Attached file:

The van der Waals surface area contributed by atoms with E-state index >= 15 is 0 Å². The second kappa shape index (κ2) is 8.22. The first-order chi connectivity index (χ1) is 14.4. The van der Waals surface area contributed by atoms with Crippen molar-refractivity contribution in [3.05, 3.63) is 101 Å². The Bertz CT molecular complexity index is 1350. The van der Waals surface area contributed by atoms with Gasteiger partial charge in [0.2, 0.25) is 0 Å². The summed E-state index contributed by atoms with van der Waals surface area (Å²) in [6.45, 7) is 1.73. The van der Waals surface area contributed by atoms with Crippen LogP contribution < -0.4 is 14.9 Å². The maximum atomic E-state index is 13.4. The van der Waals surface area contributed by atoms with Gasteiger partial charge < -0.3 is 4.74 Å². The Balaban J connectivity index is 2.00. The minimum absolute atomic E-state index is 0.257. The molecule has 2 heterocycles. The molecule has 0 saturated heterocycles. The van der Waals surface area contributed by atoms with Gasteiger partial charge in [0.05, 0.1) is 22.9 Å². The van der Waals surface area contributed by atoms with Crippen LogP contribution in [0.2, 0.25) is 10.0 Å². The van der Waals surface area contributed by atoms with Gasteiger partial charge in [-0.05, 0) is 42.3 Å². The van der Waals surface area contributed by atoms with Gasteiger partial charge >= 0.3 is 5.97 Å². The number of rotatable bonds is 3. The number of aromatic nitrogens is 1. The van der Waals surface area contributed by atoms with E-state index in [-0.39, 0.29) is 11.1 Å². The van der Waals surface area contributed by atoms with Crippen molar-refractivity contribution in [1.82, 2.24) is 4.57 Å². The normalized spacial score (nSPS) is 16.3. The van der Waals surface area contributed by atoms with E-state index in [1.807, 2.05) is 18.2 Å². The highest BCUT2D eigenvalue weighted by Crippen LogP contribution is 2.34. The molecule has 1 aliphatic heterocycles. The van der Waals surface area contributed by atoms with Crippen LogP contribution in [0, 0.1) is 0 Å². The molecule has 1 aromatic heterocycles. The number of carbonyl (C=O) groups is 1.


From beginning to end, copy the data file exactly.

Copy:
The van der Waals surface area contributed by atoms with E-state index >= 15 is 0 Å². The second kappa shape index (κ2) is 8.22. The first-order chi connectivity index (χ1) is 14.4. The van der Waals surface area contributed by atoms with Crippen molar-refractivity contribution in [3.05, 3.63) is 101 Å². The Bertz CT molecular complexity index is 1350. The van der Waals surface area contributed by atoms with Gasteiger partial charge in [0.2, 0.25) is 0 Å². The summed E-state index contributed by atoms with van der Waals surface area (Å²) in [6.45, 7) is 1.73. The van der Waals surface area contributed by atoms with Crippen LogP contribution < -0.4 is 14.9 Å². The maximum atomic E-state index is 13.4. The van der Waals surface area contributed by atoms with Gasteiger partial charge < -0.3 is 4.74 Å². The Balaban J connectivity index is 2.00. The minimum absolute atomic E-state index is 0.257. The molecule has 2 heterocycles. The molecule has 0 saturated heterocycles. The van der Waals surface area contributed by atoms with Gasteiger partial charge in [0.05, 0.1) is 22.9 Å². The van der Waals surface area contributed by atoms with Crippen LogP contribution in [0.2, 0.25) is 10.0 Å². The van der Waals surface area contributed by atoms with Gasteiger partial charge in [-0.05, 0) is 42.3 Å². The van der Waals surface area contributed by atoms with Gasteiger partial charge >= 0.3 is 5.97 Å². The number of rotatable bonds is 3. The number of aromatic nitrogens is 1. The van der Waals surface area contributed by atoms with E-state index in [-0.39, 0.29) is 11.1 Å². The van der Waals surface area contributed by atoms with Crippen molar-refractivity contribution in [1.82, 2.24) is 4.57 Å². The normalized spacial score (nSPS) is 16.3. The van der Waals surface area contributed by atoms with E-state index in [1.807, 2.05) is 18.2 Å². The highest BCUT2D eigenvalue weighted by Crippen LogP contribution is 2.34. The molecule has 1 aliphatic heterocycles. The van der Waals surface area contributed by atoms with Crippen LogP contribution in [0, 0.1) is 0 Å². The molecule has 1 aromatic heterocycles. The number of carbonyl (C=O) groups is 1.